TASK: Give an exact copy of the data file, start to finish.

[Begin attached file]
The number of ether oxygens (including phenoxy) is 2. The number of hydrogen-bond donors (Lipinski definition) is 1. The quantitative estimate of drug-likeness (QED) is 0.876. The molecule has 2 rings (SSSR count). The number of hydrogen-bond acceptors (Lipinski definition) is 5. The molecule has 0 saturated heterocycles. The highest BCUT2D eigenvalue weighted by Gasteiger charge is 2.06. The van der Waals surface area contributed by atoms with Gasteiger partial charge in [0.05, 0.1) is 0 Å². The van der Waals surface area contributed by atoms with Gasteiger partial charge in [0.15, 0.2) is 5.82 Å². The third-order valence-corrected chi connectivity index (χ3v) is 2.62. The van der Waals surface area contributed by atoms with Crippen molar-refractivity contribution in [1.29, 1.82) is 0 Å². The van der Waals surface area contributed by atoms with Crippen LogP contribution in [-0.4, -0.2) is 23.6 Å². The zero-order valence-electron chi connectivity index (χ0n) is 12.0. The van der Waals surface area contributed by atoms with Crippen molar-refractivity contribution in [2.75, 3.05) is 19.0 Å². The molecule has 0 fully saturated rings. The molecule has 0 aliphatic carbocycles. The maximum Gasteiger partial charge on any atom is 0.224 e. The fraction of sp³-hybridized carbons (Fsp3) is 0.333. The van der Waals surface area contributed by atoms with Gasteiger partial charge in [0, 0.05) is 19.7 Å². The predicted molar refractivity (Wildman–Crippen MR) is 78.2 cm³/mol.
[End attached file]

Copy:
The number of ether oxygens (including phenoxy) is 2. The number of hydrogen-bond donors (Lipinski definition) is 1. The quantitative estimate of drug-likeness (QED) is 0.876. The molecule has 2 rings (SSSR count). The number of hydrogen-bond acceptors (Lipinski definition) is 5. The molecule has 0 saturated heterocycles. The highest BCUT2D eigenvalue weighted by Gasteiger charge is 2.06. The van der Waals surface area contributed by atoms with Gasteiger partial charge in [0.05, 0.1) is 0 Å². The van der Waals surface area contributed by atoms with Gasteiger partial charge in [0.15, 0.2) is 5.82 Å². The third-order valence-corrected chi connectivity index (χ3v) is 2.62. The van der Waals surface area contributed by atoms with Crippen molar-refractivity contribution in [1.29, 1.82) is 0 Å². The van der Waals surface area contributed by atoms with Crippen LogP contribution in [-0.4, -0.2) is 23.6 Å². The zero-order valence-electron chi connectivity index (χ0n) is 12.0. The van der Waals surface area contributed by atoms with Crippen molar-refractivity contribution in [2.75, 3.05) is 19.0 Å². The molecule has 0 fully saturated rings. The molecule has 0 aliphatic carbocycles. The maximum Gasteiger partial charge on any atom is 0.224 e. The fraction of sp³-hybridized carbons (Fsp3) is 0.333. The van der Waals surface area contributed by atoms with Gasteiger partial charge in [0, 0.05) is 19.7 Å². The predicted molar refractivity (Wildman–Crippen MR) is 78.2 cm³/mol.